Vacation win though?  When your kids are misbehaving, it is perfectly acceptable to say

“You are being a pain in the Bumpass.”

P.S. Don’t leave yet.  At the bottom of the photos is a vacation video you don’t want to miss.  It’s pee your pants funny.  Trust me, I found that out the hard way. 😉


Cute photo, huh?

Group boat shot

I had 247 rejects such as this before I got them all to smile at once.

Group boat shot goofy

Restaurant texting

Restaurant Greg

Little piece of paradise
I ended up with 12 fails but, yeah, you get the picture (pun intended).

Sorry, I don’t think I can post videos here so you have to go view it on my FB page.  It’s really worth the extra click though!  Click here —> VIDEO OF THE SPINNING CONTEST.

A letter to my kids: My Roller Coaster Life

Dear kids,

You know I’m sick, but we don’t really talk about it.  I never want to worry you by telling you all the problems Lyme Disease and Lupus have caused me.  But by NOT telling you, I’m probably worrying you more.  So, let’s talk.

I’m sure it’s confusing for you.  Adults don’t even understand the ups and downs, so I don’t expect you to.  But I can try to explain a bit in terms you will relate to.

Ups and downs is the perfect way to describe it.  Like being on a roller coaster.  A never ending roller coaster.  Yeah, I know you are thinking “how cool would THAT be?!?”  But wait.  There’s more.  When you get on the ride and the harness clicks in, it is too tight.  Way too tight.  It hurts.  Reallllly hurts.  You wave frantically and yell at the operator but he just smiles an evil smile and pushes the GO button.

As the ride takes off, you try desperately to stop its grip on you.  You squirm, you pull, you hit it.  But nothing helps.

As you start to head up the first hill, the harness gradually loosens and by the time you reach the crest, it is finally comfortable.  You think you can now relax and enjoy the ride.  You get that moment where you are perched at the top of the hill.  It is exhilarating and exciting.  Time seems to stand still.

Then you start to plummet down the hill.  You feel the harness begin to tighten again.  It squeezes every inch of your body until you want to scream.  It takes your breath away.  Your head feels like it is spinning.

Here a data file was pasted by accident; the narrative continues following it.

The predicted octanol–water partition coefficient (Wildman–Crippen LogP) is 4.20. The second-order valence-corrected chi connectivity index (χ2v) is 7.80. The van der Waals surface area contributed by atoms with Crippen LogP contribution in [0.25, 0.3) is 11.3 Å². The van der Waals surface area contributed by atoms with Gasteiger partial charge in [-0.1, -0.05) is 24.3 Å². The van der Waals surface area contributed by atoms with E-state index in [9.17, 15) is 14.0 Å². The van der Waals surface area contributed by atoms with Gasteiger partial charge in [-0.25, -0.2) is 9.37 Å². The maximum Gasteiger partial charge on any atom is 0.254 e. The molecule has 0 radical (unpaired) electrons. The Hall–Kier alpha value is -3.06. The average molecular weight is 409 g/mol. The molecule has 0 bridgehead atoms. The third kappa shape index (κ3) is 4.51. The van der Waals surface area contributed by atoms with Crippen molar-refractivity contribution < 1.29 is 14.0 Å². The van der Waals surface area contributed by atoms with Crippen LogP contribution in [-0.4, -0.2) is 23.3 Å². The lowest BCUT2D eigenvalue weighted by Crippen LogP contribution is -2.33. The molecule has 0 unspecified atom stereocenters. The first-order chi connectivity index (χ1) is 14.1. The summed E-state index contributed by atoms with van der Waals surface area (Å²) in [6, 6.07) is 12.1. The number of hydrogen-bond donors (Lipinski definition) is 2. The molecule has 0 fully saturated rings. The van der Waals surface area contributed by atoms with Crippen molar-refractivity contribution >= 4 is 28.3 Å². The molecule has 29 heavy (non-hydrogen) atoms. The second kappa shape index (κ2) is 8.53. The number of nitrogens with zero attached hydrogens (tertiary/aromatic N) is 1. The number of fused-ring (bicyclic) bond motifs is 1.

Just when you think you can’t handle any more, you begin another ascent.  The harness begins to loosen again.  Relief.  Ahhhhh.  But this time you can’t enjoy it as much.  What goes up must come down.  And you now know that the coming down is excruciatingly painful.

This time when you reach the summit, you try to just focus on the joy of that moment.  But you can’t because the dread of the descent weighs heavily on your mind.

Each plunge breaks your spirit more and more but after enough hills and valleys, you finally learn to get the most out of that time when the harness isn’t squeezing.  You enjoy that part of the ride and look forward to the peak.  Even though you know the ride can’t end at the top of a hill.

Then – just when you think you have a handle on the ups and downs – out of nowhere you get slammed with a loop-de-loop (or maybe I should call it a lupus-de-lup) which brings a whole new set of problems.

And just as the ride should be coming to an end, the operator smiles his evil grin again and it all starts over.

Add a blindfold so you can’t see the twists and turns coming and that, my dears, is Mommy’s life.

Not being able to get off of this ride makes me sad.  Sad about all of the things I have missed out on with you guys.  Like the many nights I missed tucking you in because I fell asleep on the couch before your bedtime.  Or the days you had to wear mismatched socks because I hadn’t done laundry.  (But 2 different socks seems to be all the rage now.  You’re welcome fashion world.) 

But before I make YOU sad, let me add that there is actually some GOOD that has come out of me being ill.